Busted With An Eggcorn

Andrew Sullivan —  Sep 16 2014 @ 3:54pm

Well this is embarrassing. I’ve been righteously hauled in front of the language observers for the following boo-boo:

But it could give the neocons a new leash on life, a way to invigorate their exhausted ideological engines. (Andrew Sullivan, The Daily Dish, July 9, 2007)

Of course, I should have written lease on life. But for some reason, the sound of the word in my head came out as “leash” on the screen. This is what is called an “eggcorn”, a term new to me but a lovely neologism. An “eggcorn” is essentially a malapropism that apes the sound of a word: so someone once wrote the term “eggcorn” to mean “acorn”. Among some other examples:

When all was set and done, the missed shot didn’t mean anything but the impact from the opposing crowd was felt throughout every inch of Crisler Arena. (The Michigan Daily, Feb. 11, 2010)

First it was the far right, which signaled out “Spongebob” for promoting a gay and global-warming agendas. (Daniel Frankel, Reuters/The Wrap, Sep. 11, 2011)

I found an eggcorn at brunch yesterday! My boyfriend asked me if I liked the holiday sauce on my poached eggs. I asked him to repeat himself so I could be sure of what I’d heard. Once I told him the actual name of the sauce, he said that he’d always wondered what holiday the sauce was originally from.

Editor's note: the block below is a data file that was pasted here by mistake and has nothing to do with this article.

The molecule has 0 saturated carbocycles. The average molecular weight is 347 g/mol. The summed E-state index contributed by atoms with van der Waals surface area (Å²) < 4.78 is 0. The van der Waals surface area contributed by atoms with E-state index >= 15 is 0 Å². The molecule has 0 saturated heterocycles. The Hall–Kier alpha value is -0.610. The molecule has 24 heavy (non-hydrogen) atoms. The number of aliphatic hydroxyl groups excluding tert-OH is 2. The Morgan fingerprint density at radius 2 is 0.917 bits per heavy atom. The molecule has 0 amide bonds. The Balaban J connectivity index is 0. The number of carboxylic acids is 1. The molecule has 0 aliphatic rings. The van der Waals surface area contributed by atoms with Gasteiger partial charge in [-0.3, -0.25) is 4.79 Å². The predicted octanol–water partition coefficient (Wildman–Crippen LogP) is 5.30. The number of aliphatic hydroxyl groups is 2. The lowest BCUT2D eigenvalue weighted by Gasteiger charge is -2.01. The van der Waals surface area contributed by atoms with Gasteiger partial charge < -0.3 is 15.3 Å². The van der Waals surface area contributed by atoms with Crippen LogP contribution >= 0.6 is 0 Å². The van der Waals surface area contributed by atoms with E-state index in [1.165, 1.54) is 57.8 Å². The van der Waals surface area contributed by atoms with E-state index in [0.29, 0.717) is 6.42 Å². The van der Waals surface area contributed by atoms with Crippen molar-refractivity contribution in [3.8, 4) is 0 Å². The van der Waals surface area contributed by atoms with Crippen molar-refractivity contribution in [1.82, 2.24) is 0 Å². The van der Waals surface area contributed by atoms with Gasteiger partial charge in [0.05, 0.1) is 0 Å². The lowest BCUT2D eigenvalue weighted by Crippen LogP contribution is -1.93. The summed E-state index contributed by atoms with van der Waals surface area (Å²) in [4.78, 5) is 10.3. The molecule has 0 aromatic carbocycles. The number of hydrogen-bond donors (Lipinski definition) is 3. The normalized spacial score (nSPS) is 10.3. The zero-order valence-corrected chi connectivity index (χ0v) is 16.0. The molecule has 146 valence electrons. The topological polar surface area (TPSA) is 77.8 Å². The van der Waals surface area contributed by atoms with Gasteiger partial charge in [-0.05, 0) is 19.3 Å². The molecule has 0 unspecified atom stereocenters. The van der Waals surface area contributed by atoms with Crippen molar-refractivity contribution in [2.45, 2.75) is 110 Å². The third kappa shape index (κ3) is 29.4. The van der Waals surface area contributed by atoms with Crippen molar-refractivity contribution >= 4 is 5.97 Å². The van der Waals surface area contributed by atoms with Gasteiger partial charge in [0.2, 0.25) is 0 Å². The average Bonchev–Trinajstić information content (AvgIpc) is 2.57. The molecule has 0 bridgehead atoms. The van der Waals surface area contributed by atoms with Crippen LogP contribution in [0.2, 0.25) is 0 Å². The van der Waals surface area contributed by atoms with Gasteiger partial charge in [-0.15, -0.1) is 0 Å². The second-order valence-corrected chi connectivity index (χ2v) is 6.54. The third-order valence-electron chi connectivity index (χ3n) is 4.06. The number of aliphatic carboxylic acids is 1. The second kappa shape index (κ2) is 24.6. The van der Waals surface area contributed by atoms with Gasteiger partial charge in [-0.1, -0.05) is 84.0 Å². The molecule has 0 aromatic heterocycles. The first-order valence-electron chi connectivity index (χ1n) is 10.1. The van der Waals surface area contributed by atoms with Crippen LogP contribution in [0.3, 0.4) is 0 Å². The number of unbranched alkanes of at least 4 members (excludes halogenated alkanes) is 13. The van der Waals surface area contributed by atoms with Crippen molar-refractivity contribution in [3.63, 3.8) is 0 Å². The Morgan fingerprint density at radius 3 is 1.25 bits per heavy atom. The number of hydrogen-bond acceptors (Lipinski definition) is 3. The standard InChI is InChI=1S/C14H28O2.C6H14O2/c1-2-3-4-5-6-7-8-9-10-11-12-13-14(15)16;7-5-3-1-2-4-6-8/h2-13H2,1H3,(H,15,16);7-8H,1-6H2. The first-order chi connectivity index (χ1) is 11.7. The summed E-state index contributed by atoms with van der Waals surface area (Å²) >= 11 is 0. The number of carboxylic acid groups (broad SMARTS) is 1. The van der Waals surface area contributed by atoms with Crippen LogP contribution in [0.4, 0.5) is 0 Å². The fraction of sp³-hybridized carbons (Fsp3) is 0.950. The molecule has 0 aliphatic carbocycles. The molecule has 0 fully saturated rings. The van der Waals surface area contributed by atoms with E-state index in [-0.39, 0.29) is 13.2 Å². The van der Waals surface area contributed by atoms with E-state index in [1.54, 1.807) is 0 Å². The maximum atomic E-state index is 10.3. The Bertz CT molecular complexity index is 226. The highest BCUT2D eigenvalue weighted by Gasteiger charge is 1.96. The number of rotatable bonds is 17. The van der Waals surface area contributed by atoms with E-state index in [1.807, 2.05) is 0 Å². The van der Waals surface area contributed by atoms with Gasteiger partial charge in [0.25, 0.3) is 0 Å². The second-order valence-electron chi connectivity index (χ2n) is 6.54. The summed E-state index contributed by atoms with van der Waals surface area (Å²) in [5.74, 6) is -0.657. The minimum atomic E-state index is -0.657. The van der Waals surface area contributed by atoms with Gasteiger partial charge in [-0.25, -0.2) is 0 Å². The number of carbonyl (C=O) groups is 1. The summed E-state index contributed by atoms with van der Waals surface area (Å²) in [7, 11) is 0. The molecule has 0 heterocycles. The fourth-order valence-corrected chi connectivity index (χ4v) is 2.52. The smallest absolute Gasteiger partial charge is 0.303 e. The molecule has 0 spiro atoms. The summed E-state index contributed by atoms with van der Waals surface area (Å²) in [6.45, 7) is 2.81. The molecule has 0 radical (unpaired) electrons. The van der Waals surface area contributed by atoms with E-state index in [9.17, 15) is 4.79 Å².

The United States is a country with a prosperous past, but also one straddled with an uncommonly uncertain future. (Philip Mooney, Daily Princetonian, Nov. 28, 2011)

My personal fave:

Without addressing these issues, NOW and others have nothing to offer the average Jane and in consequence, have allowed Sarah Palin and her elk to define women’s issues. (New York Times Opinionator blog comment, Dec 4, 2009)

It’s particularly common when you’re not used to using the word in writing, but only in speech. And we all have our blind spots. Jeannette Winterson:

I laboured long into adult life really believing that there was such a thing as a “damp squid”, which of course there is, and when things go wrong they do feel very like a damp squid to me, sort of squidgy and suckery and slippery and misshapen. Is a faulty firework really a better description of disappointment?

Are there any you have coined recently? Points for maximal embarrassment.

(Thumbnail image by Edd Prince)